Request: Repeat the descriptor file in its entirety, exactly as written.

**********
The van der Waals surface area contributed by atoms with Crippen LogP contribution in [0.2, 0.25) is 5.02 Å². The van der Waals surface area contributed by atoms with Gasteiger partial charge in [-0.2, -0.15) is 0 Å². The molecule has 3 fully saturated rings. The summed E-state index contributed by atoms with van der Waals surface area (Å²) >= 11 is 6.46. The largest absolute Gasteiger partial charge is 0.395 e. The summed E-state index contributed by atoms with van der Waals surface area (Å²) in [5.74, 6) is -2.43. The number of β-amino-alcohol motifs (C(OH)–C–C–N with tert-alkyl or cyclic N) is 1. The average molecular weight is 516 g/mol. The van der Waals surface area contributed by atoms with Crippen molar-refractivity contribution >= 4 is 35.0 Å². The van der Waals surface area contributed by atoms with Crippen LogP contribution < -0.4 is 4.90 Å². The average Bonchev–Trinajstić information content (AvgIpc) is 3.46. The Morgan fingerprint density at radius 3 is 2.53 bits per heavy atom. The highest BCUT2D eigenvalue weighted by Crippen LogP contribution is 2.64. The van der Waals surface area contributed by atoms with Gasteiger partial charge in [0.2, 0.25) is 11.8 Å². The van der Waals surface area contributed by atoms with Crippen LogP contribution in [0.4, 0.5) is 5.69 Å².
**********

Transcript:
The van der Waals surface area contributed by atoms with Crippen LogP contribution in [0.2, 0.25) is 5.02 Å². The van der Waals surface area contributed by atoms with Gasteiger partial charge in [-0.2, -0.15) is 0 Å². The molecule has 3 fully saturated rings. The summed E-state index contributed by atoms with van der Waals surface area (Å²) >= 11 is 6.46. The largest absolute Gasteiger partial charge is 0.395 e. The summed E-state index contributed by atoms with van der Waals surface area (Å²) in [5.74, 6) is -2.43. The number of β-amino-alcohol motifs (C(OH)–C–C–N with tert-alkyl or cyclic N) is 1. The average molecular weight is 516 g/mol. The van der Waals surface area contributed by atoms with Crippen molar-refractivity contribution >= 4 is 35.0 Å². The van der Waals surface area contributed by atoms with Crippen LogP contribution < -0.4 is 4.90 Å². The average Bonchev–Trinajstić information content (AvgIpc) is 3.46. The Morgan fingerprint density at radius 3 is 2.53 bits per heavy atom. The highest BCUT2D eigenvalue weighted by Crippen LogP contribution is 2.64. The van der Waals surface area contributed by atoms with Gasteiger partial charge in [0.2, 0.25) is 11.8 Å². The van der Waals surface area contributed by atoms with Crippen LogP contribution in [0.4, 0.5) is 5.69 Å².